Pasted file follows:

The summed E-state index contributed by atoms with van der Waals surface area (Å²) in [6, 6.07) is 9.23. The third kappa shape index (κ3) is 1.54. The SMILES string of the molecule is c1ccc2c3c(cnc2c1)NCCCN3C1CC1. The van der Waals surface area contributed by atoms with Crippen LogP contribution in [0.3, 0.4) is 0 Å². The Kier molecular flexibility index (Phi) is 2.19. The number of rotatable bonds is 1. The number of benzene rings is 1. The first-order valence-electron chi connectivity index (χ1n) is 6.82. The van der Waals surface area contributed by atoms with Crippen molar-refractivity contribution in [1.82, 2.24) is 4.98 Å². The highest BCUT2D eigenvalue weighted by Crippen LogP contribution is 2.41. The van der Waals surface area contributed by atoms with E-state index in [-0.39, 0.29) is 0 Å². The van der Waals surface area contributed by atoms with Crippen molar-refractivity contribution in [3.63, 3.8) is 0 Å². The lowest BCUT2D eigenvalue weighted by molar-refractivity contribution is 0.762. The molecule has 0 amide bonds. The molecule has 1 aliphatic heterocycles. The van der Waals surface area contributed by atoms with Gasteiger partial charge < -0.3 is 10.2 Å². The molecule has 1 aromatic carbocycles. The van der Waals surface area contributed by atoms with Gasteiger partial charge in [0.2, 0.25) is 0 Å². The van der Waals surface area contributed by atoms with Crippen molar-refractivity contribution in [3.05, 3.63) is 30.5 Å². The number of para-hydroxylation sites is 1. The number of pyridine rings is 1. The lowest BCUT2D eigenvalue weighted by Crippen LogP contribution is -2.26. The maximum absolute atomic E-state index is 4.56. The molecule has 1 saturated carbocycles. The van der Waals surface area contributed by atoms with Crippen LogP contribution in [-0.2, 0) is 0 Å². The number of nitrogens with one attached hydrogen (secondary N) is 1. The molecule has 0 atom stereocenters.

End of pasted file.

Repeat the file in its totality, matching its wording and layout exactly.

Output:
The summed E-state index contributed by atoms with van der Waals surface area (Å²) in [6, 6.07) is 9.23. The third kappa shape index (κ3) is 1.54. The SMILES string of the molecule is c1ccc2c3c(cnc2c1)NCCCN3C1CC1. The van der Waals surface area contributed by atoms with Crippen LogP contribution in [0.3, 0.4) is 0 Å². The Kier molecular flexibility index (Phi) is 2.19. The number of rotatable bonds is 1. The number of benzene rings is 1. The first-order valence-electron chi connectivity index (χ1n) is 6.82. The van der Waals surface area contributed by atoms with Crippen molar-refractivity contribution in [1.82, 2.24) is 4.98 Å². The highest BCUT2D eigenvalue weighted by Crippen LogP contribution is 2.41. The van der Waals surface area contributed by atoms with E-state index in [-0.39, 0.29) is 0 Å². The van der Waals surface area contributed by atoms with Crippen molar-refractivity contribution in [3.63, 3.8) is 0 Å². The lowest BCUT2D eigenvalue weighted by molar-refractivity contribution is 0.762. The molecule has 0 amide bonds. The molecule has 1 aliphatic heterocycles. The van der Waals surface area contributed by atoms with Gasteiger partial charge < -0.3 is 10.2 Å². The molecule has 1 aromatic carbocycles. The van der Waals surface area contributed by atoms with Gasteiger partial charge in [0.2, 0.25) is 0 Å². The van der Waals surface area contributed by atoms with Crippen molar-refractivity contribution in [3.05, 3.63) is 30.5 Å². The number of para-hydroxylation sites is 1. The number of pyridine rings is 1. The lowest BCUT2D eigenvalue weighted by Crippen LogP contribution is -2.26. The maximum absolute atomic E-state index is 4.56. The molecule has 1 saturated carbocycles. The van der Waals surface area contributed by atoms with Crippen LogP contribution in [-0.2, 0) is 0 Å². The number of nitrogens with one attached hydrogen (secondary N) is 1. The molecule has 0 atom stereocenters.